See also[edit]


  1. ^ McGhee, Eric & Weston, Margaret (September 2013). "Parcel Taxes for Education in California". Public Policy Institute of California: 2. 
  2. ^ Chavez, Lisa & Freedberg, Louis (May 2013). "Raising Revenues Locally (Parcel Taxes in California School Districts)". EdSource: 5. 
  3. ^ "The Other Property Tax (An Overview of Parcel Taxes in California)". Cal-Tax Policy Brief: 1. March 2013. 
  4. ^ Sonstelie, Jon; Richardson, Peter (2001). School Finance and California's Master Plan for Education. San Francisco: Public Policy Institute of California. pp. 187–190. ISBN 9781582130347. 
  5. ^ Heckendorn v. City of San Marino (1986) 42 Cal.3d 481.
  6. ^ Cal. Gov. Code, § 53311 et seq.
  7. ^ Cal. Const., art. XIII, § 1; City of Oakland v. Digre (1988) 205 Cal.App.3d 99.
  8. ^ Cal. Const., art. XIII D, § 3, subd. (a), par. (2).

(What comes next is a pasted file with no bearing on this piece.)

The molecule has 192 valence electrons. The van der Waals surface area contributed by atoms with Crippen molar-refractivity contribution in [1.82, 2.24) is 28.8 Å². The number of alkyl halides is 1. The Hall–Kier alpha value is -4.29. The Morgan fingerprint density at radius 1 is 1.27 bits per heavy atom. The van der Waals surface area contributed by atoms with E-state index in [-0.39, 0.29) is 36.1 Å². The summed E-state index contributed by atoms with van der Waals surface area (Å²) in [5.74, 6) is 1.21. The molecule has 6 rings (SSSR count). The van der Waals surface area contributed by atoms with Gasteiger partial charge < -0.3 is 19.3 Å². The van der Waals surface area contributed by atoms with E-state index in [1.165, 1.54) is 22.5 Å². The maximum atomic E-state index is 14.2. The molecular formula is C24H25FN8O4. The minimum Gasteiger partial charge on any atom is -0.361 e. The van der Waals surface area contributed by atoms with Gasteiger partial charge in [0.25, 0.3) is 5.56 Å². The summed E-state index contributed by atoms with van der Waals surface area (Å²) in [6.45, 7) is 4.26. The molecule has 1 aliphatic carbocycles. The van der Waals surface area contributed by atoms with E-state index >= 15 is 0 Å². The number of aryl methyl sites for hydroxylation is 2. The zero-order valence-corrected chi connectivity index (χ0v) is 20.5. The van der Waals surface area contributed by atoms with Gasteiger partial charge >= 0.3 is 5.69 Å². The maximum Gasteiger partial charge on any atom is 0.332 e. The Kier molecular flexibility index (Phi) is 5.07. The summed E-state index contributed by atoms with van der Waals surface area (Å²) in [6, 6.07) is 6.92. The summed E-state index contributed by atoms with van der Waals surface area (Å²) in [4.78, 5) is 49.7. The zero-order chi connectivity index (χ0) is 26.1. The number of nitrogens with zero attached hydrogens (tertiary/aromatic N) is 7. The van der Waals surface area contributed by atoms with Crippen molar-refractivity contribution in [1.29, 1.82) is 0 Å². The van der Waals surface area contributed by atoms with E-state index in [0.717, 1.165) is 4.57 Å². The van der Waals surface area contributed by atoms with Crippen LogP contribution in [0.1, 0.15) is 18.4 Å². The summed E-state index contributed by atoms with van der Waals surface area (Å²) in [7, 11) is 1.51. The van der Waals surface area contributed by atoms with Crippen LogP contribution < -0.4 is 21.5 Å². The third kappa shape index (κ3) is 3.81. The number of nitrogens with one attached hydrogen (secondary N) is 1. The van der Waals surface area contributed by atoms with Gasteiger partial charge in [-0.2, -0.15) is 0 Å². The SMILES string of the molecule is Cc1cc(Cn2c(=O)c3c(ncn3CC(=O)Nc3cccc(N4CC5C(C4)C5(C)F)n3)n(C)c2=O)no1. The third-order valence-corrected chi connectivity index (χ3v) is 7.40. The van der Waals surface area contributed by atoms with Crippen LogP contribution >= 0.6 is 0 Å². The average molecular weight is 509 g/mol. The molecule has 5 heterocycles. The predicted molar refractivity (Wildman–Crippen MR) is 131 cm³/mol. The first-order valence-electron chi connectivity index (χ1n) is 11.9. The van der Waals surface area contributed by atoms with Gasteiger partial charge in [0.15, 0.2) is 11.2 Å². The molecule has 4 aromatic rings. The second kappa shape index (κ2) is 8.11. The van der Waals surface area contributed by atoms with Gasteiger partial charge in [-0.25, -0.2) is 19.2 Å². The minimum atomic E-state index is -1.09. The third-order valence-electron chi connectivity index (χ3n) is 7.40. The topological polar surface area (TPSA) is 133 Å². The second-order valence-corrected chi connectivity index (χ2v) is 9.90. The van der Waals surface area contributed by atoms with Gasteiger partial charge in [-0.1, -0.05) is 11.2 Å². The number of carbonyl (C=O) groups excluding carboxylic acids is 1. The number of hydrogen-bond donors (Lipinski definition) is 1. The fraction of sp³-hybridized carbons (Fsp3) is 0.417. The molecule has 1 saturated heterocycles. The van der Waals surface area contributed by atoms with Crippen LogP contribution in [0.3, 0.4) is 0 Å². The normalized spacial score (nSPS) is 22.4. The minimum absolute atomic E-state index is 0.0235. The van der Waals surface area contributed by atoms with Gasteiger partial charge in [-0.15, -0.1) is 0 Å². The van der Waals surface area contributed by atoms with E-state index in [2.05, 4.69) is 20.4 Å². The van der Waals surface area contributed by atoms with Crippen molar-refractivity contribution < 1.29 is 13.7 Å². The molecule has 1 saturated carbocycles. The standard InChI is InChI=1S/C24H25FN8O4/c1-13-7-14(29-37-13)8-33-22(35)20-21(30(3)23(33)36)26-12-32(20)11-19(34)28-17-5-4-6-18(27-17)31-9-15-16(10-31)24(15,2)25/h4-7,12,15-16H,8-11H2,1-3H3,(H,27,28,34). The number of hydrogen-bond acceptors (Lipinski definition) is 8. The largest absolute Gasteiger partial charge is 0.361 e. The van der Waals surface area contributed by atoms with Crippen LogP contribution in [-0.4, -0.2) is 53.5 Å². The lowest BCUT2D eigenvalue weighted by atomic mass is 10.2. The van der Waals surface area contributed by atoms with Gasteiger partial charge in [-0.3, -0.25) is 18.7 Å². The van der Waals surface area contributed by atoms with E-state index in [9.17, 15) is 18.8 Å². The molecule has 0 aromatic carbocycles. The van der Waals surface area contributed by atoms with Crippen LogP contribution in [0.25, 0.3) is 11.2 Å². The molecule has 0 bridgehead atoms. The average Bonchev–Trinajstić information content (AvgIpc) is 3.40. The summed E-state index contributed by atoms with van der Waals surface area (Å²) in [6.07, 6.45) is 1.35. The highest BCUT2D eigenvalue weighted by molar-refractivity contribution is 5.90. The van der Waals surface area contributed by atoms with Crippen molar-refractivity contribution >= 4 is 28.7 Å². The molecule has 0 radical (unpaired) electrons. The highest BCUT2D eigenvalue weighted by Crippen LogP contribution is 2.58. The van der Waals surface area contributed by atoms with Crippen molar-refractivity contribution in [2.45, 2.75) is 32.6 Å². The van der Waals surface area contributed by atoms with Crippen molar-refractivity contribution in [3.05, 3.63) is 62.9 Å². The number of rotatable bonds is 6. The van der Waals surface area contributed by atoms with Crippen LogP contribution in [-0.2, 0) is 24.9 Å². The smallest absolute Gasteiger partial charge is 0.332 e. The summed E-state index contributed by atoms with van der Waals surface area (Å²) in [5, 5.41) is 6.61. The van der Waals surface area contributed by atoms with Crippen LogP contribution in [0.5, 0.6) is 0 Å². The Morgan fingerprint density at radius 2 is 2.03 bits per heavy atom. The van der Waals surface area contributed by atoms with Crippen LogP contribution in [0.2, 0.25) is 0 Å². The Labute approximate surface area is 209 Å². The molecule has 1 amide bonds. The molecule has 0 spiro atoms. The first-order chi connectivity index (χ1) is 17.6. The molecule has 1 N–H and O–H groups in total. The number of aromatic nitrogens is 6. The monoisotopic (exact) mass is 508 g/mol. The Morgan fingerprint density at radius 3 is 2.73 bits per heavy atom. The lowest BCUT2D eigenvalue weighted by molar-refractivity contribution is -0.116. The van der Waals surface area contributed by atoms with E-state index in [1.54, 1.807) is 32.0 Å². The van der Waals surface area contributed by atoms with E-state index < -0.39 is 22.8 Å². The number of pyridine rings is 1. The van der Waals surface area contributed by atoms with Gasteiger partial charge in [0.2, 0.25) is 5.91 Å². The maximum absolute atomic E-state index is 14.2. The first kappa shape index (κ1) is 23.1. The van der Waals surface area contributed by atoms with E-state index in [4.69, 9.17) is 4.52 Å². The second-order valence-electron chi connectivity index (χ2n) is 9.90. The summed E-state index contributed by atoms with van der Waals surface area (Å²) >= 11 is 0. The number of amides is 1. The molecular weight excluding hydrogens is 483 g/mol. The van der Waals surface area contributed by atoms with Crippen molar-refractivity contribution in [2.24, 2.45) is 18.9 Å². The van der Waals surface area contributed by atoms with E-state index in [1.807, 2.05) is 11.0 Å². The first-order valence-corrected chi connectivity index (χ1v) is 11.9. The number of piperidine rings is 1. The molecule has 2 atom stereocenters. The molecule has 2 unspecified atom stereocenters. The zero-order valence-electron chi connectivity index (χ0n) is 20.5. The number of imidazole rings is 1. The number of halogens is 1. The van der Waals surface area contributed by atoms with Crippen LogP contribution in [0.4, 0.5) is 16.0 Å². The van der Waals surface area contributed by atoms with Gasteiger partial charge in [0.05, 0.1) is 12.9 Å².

9. ^ "Raising Revenues Locally: Parcel Taxes in California School Districts 1983-2012" (PDF). EdSource Report. May 2013. Retrieved 28 October 2014. 
  10. ^ Borikas v. Alameda Unified School Dist., 214 Cal. App. 4th 135, 154 Cal. Rptr. 3d 186 (Ct. App. 2013).
  11. ^ Egelko, Bob (June 12, 2013). "Alameda Parcel Tax Shot Down by High Court". San Francisco Chronicle. Retrieved 28 October 2014. 
  12. ^ SB-1021
  13. ^ California State Senate Floor Session Item: SB-1021 School districts: parcel taxes. Wolk (May 5, 2014)
  14. ^ "Split Roll Bill Dies in Assembly Committee". California Chamber of Commerce. Retrieved 28 October 2014. 
  15. ^ Los Angeles County Assessor, 2015 Assessor’s Annual Report, p. 7.
  16. ^ Santa Clara County Assessor, 2015-16 Assessor’s Annual Report, p. 12.
  17. ^ "How to Defeat Local Parcel Taxes". Howard Jarvis Taxpayers Association. 
  18. ^ Rueben, Kim S.; Cerdán-Infantes, Pedro (2003), Fiscal Effects of Voter Approval Requirements on Local Governments, San Francisco: Public Policy Institute of California, pp. 42–45, ISBN 9781582130651 
  19. ^ "Local Revenues for Schools: Limits and Options in California" (PDF). EdSource Report. September 2009. Retrieved 28 October 2014. 
  20. ^ "At Issue: Parcel Taxes for Education in California" (PDF). Public Policy Institute of California. September 2013. Retrieved 28 October 2014. 
  21. ^ Serrano v. Priest (1971) 5 Cal.3d 584; Serrano v. Priest (1976) 18 Cal.3d 728.
  22. ^ Cal. Const., art. XIII C, § 3.